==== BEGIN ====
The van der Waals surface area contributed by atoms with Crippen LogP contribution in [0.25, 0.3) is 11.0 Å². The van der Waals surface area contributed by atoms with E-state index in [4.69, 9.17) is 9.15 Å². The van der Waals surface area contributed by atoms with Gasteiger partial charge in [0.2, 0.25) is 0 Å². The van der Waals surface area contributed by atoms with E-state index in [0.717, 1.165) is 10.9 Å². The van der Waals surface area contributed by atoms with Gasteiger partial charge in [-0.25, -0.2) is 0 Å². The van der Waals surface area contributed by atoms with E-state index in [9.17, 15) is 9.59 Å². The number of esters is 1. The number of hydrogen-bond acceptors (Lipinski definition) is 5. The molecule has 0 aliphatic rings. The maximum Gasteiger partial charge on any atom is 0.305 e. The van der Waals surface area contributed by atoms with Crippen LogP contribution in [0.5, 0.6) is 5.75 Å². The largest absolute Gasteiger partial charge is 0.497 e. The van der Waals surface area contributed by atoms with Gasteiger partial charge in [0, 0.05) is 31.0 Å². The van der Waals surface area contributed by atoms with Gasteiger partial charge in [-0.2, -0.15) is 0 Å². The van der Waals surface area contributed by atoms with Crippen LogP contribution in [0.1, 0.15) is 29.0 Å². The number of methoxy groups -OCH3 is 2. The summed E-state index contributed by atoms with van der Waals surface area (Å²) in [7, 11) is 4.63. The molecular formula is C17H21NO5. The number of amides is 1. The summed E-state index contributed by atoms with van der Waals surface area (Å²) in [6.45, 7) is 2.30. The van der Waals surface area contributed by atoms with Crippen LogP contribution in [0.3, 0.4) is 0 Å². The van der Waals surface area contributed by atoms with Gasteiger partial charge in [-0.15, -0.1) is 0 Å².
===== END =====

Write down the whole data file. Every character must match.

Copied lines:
The van der Waals surface area contributed by atoms with Crippen LogP contribution in [0.25, 0.3) is 11.0 Å². The van der Waals surface area contributed by atoms with E-state index in [4.69, 9.17) is 9.15 Å². The van der Waals surface area contributed by atoms with Gasteiger partial charge in [0.2, 0.25) is 0 Å². The van der Waals surface area contributed by atoms with E-state index in [0.717, 1.165) is 10.9 Å². The van der Waals surface area contributed by atoms with Gasteiger partial charge in [-0.25, -0.2) is 0 Å². The van der Waals surface area contributed by atoms with E-state index in [9.17, 15) is 9.59 Å². The number of esters is 1. The number of hydrogen-bond acceptors (Lipinski definition) is 5. The molecule has 0 aliphatic rings. The maximum Gasteiger partial charge on any atom is 0.305 e. The van der Waals surface area contributed by atoms with Crippen LogP contribution in [0.5, 0.6) is 5.75 Å². The largest absolute Gasteiger partial charge is 0.497 e. The van der Waals surface area contributed by atoms with Gasteiger partial charge in [0, 0.05) is 31.0 Å². The van der Waals surface area contributed by atoms with Gasteiger partial charge in [-0.2, -0.15) is 0 Å². The van der Waals surface area contributed by atoms with Crippen LogP contribution in [0.1, 0.15) is 29.0 Å². The number of methoxy groups -OCH3 is 2. The summed E-state index contributed by atoms with van der Waals surface area (Å²) in [7, 11) is 4.63. The molecular formula is C17H21NO5. The number of amides is 1. The summed E-state index contributed by atoms with van der Waals surface area (Å²) in [6.45, 7) is 2.30. The van der Waals surface area contributed by atoms with Crippen LogP contribution in [0.3, 0.4) is 0 Å². The van der Waals surface area contributed by atoms with Gasteiger partial charge in [-0.15, -0.1) is 0 Å².